What is a Research proposal?

It is a plan that details a reasoned, rigorous and systematic enquiry into a topic in order to justify the need for the study and to gain a clearer understanding of the topic area.

The Research proposal must demonstrate:

·         A worthwhile topic, that is, the findings will be of benefit to society

·         That the design, method and timeframe are feasible and appropriate

·         The risk-benefit for participants is acceptable

·         Participant privacy and safety are protected

·         Good writing skills, clarity, logic and commitment to whatever purpose for which the proposal is written.

·         Evidence of the researcher’s skills in conceptualising the problem, understanding the literature, selecting an appropriate research design, data collection methods and data analysis techniques.

Structure of the Research proposal

·         The title of the research project

·         An abstract or summary

·         A statement of the problem being investigated.

·         The significance or importance of the project

·         A literature review (knowledge so far about the subject)

·         Assumptions and definitions

·         The aims and objectives of the project

·         The Research plan (including a timeline of activities)

·         Ethical Issues (including the participant information sheet and informed consent form)

·         Dissemination of the findings

·         The budget

The title of the research proposal

·         Concise & clear explaining the purpose of the research

·         Explicit and unambiguous

·         A working title may be used

·         The title may be changed by the end of the writing of the proposal

Abstract or summary of proposal

·       Begin the introductory paragraph with the original question

·         Describe what the proposal is about

·         Describe how the issue will be addressed

·         Describe how the research question will be answered

·         Sometimes, keywords are required

The statement of the problem

·         Informs the reviewer of the nature of the problem

·         Sometimes called the ‘plain language statement’ or ‘lay person description’

·         It provides rationale and justification for undertaking the project

·         Research question again stated

·         Indication of the pragmatic value of the findings and implications of knowledge gained for the field

Literature Review

·         Reviewing literature helps conceptualise the project

·         What is known about the topic – current knowledge

·         Summarise the previous research

·         Analysis of the shortcomings of the reviewed literature

·         Provide an argument as to why the proposed research is important (in light of the shortcomings)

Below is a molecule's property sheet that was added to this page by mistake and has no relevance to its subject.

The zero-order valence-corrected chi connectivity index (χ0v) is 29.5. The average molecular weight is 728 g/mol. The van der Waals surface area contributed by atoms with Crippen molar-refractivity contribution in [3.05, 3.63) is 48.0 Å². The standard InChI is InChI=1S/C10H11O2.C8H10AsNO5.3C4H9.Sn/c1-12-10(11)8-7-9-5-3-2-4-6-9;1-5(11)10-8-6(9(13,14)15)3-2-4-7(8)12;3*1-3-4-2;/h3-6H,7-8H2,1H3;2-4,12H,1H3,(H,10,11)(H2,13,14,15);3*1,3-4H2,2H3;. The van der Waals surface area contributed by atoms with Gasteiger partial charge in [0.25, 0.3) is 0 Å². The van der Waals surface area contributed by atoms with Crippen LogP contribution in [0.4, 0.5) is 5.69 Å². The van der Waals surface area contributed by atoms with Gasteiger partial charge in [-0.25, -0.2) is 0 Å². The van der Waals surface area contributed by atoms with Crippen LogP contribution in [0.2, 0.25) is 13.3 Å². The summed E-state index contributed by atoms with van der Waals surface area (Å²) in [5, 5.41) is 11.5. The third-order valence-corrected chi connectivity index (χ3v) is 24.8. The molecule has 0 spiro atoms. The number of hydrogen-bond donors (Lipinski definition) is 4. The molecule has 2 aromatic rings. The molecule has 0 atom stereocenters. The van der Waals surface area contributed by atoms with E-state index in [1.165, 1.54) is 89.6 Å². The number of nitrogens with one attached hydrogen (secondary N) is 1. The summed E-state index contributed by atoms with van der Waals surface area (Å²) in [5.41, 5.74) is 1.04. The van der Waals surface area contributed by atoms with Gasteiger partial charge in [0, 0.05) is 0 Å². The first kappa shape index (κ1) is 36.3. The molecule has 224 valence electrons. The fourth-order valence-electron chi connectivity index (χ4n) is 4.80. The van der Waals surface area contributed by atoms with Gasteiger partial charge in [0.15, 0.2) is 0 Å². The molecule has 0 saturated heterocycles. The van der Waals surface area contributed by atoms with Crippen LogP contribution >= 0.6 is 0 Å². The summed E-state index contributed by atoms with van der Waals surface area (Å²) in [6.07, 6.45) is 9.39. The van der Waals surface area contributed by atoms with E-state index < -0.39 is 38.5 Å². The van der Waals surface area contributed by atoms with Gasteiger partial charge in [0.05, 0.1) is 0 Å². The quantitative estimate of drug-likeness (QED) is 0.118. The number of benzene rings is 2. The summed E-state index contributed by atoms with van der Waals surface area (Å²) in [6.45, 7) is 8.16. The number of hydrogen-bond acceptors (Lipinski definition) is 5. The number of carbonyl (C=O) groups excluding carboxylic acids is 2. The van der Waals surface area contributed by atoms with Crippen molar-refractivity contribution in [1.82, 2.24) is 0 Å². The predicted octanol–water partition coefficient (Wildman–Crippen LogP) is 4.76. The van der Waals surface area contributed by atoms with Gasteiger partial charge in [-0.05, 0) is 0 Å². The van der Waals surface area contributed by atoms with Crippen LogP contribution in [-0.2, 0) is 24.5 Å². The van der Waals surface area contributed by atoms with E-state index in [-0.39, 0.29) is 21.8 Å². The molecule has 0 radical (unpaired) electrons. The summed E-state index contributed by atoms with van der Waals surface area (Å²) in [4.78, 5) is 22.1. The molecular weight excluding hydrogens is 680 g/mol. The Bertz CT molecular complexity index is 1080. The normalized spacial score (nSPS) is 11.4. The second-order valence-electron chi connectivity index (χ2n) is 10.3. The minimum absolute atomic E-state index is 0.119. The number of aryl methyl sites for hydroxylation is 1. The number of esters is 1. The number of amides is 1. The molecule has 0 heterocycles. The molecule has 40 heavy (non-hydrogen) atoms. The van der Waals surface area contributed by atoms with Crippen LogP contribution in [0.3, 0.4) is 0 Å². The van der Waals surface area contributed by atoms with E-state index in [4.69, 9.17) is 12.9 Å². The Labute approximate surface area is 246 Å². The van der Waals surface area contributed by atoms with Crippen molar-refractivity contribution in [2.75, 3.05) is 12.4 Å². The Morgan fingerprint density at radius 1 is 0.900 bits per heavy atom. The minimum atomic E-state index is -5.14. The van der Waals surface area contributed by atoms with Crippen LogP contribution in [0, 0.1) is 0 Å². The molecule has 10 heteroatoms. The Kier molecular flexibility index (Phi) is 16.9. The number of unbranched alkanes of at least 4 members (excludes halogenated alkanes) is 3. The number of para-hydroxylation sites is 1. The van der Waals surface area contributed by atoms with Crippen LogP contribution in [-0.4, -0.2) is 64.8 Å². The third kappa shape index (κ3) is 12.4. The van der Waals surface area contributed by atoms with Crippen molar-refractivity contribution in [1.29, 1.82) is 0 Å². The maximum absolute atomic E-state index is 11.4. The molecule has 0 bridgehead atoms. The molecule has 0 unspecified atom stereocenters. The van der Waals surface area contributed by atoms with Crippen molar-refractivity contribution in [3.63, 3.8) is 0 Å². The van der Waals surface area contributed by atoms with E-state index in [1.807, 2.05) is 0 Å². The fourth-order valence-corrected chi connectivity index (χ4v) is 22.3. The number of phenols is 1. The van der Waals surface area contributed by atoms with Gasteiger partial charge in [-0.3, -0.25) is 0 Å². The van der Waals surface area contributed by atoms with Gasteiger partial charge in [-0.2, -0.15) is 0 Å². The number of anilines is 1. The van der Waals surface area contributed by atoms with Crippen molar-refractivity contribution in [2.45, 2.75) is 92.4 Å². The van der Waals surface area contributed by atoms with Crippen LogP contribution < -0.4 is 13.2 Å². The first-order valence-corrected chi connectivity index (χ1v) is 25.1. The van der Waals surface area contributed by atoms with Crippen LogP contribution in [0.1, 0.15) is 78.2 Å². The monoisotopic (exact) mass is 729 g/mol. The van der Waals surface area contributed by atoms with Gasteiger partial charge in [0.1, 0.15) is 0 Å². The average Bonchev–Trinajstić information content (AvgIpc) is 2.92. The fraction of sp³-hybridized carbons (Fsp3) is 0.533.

·         Substantiates the case for the project

·         Usually, research cited is less than 5 years old.

The aims and objectives of the project:

·         Aims are broad and are a statement of purpose

·         The aims constitute the boundaries of the research

·         The aims guide the ways in which the data are collected

·         Objectives are specific and describe the activities employed to achieve the aims

·         Both should be feasible and achievable

Assumptions and definitions:

·         Clearly stated to avoid ambiguity or confusion

·         Variables should be operationally defined where appropriate

o   Example: Administration of a plan of self-care to patients. Definitions: self-care, health status, age, education, cultural background.

o   Assumption is that people want to learn to care for themselves.

Research plan

 

·        Details the paradigm (research approach), design, proposed mode of study, exactly what is intended and how it will occur.

  • Method:
  • Research questions (specification of the object of the study)
  • Hypotheses (expectations concerning the research questions)

·        Sampling & sample profile

·        intervention

·        techniques to be used (interviews, tests, questionnaires etc.)

·        procedure

·        datacollection procedure

  • data analysis (including statistical procedures)
  • projected timeframe.

Ethics

 

·         Ethical guidelines developed by the National Health and Medical Research Council (NH&MRC)

·         Framework includes the concepts:

o   Respect for humans

o   Research merit and integrity

o   Justice

o   Beneficence (benefits).

·         http://www.nhmrc.gov.au/guidelines-publications/e72

Ethics: Informed Consent

·         Consent to participate must be voluntary.

·         It must be based on sufficient information and adequate understanding of the research and the implications of the research.

·         Consent should be obtained in writing.

·         The language of the consent form must be understandable, and at a level of comprehension suitable for the individual or group concerned.

·         There should not be coercion of participants.

·         Data cannot be collected on participants who have refused to be involved in a study.

 

 

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